Brain Training for Hearing Loss
Hearing loss is very common as we get older. Almost 10% of adults from ages 55-64 have hearing loss, increasing to 25% from age 65-74 and affecting half of people over age 75. Most hearing loss is treatable, with devices like hearing aids and cochlear implants. However, many people who receive these devices are disappointed with the results. Regular use and practice definitely help, but the effects of hearing loss aren’t just in the ear – some effects are in the brain. As we get older, our brains tend to “slow down” and process information differently. This might interfere with speech perception, even when the sounds coming in the ear are loud enough. Because of this, we think that improving certain cognitive abilities might help with speech perception.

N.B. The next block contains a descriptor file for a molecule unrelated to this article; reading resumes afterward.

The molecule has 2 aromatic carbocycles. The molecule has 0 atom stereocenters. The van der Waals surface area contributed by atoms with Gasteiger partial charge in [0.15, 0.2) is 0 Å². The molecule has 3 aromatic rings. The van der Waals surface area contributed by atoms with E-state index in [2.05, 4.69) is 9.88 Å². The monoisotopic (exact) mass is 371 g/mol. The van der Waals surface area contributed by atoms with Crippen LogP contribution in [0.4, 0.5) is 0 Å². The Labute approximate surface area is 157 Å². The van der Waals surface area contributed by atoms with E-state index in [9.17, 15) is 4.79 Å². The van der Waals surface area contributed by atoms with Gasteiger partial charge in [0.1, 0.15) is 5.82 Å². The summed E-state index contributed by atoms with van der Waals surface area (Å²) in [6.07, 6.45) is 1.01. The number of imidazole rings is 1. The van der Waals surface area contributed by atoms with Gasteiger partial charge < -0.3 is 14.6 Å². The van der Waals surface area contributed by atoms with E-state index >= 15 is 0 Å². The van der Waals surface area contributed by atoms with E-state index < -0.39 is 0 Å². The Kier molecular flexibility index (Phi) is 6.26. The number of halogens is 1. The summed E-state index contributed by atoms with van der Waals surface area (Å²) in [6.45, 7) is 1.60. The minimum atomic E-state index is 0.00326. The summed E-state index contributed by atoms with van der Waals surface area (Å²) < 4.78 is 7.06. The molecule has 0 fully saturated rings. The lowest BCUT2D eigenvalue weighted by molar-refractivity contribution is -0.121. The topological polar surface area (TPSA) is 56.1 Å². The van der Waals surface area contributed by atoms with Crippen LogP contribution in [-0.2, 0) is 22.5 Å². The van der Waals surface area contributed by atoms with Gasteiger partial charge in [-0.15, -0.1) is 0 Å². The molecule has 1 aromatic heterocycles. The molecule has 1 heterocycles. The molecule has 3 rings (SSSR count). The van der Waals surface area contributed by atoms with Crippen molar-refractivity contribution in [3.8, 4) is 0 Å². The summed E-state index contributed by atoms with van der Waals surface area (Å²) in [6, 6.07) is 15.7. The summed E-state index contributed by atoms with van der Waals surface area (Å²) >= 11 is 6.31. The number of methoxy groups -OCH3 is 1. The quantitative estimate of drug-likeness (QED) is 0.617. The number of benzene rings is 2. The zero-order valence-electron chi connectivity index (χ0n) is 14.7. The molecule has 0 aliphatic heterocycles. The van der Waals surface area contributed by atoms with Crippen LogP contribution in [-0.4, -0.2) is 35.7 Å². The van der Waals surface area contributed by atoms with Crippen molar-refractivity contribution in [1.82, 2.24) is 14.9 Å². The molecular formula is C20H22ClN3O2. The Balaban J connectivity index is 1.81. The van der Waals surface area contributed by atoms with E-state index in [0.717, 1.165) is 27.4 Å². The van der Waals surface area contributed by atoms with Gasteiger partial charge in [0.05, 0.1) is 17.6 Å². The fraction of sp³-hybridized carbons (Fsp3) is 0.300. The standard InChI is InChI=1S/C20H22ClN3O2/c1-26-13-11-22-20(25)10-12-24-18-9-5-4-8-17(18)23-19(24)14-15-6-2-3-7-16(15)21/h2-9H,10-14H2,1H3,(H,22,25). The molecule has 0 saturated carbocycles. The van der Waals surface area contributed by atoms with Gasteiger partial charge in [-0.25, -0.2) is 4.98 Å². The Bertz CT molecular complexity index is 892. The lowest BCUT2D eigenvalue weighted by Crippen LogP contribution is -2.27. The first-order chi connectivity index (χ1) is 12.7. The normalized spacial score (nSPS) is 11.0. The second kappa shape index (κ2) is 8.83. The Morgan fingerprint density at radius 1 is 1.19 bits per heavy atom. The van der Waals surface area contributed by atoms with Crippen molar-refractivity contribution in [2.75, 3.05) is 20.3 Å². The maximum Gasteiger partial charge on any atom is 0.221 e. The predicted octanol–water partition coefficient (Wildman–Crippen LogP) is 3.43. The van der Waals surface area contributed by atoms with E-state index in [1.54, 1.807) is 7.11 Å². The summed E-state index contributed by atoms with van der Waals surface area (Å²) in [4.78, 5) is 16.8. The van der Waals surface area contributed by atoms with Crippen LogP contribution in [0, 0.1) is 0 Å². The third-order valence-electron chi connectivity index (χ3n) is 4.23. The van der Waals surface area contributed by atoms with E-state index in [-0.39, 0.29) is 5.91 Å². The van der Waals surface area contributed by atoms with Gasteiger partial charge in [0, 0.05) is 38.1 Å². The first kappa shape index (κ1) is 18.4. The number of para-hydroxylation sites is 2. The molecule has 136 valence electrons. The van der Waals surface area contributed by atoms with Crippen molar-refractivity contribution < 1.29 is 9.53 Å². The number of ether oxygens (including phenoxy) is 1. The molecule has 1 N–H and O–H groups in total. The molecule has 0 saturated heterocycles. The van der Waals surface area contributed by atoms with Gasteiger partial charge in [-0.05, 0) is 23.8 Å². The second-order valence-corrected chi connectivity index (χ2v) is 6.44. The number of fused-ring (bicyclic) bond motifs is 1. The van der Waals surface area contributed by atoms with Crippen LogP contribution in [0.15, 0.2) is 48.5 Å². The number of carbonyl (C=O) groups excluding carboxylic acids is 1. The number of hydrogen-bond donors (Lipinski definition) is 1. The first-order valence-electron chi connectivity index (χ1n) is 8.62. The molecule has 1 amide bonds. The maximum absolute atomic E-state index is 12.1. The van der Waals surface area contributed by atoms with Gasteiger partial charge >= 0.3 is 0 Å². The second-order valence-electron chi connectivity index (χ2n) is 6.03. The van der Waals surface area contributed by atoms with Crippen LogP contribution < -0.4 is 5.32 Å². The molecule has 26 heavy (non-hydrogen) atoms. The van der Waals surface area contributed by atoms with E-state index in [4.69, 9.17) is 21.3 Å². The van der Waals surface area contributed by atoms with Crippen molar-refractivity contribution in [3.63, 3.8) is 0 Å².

In our current research, NCIL has partnered with San Francisco-based Lumos Labs Inc., creators of the Lumosity “brain training” video games. In this project we are investigating whether cognitive training can improve speech perception. We are recruiting older adults (aged 50 and up) with hearing loss to take part in the study. Participants will complete 8 weeks of Lumosity training, and come to the lab before and after so we can measure speech perception and other abilities.
For more information about this study, please email us at firstname.lastname@example.org.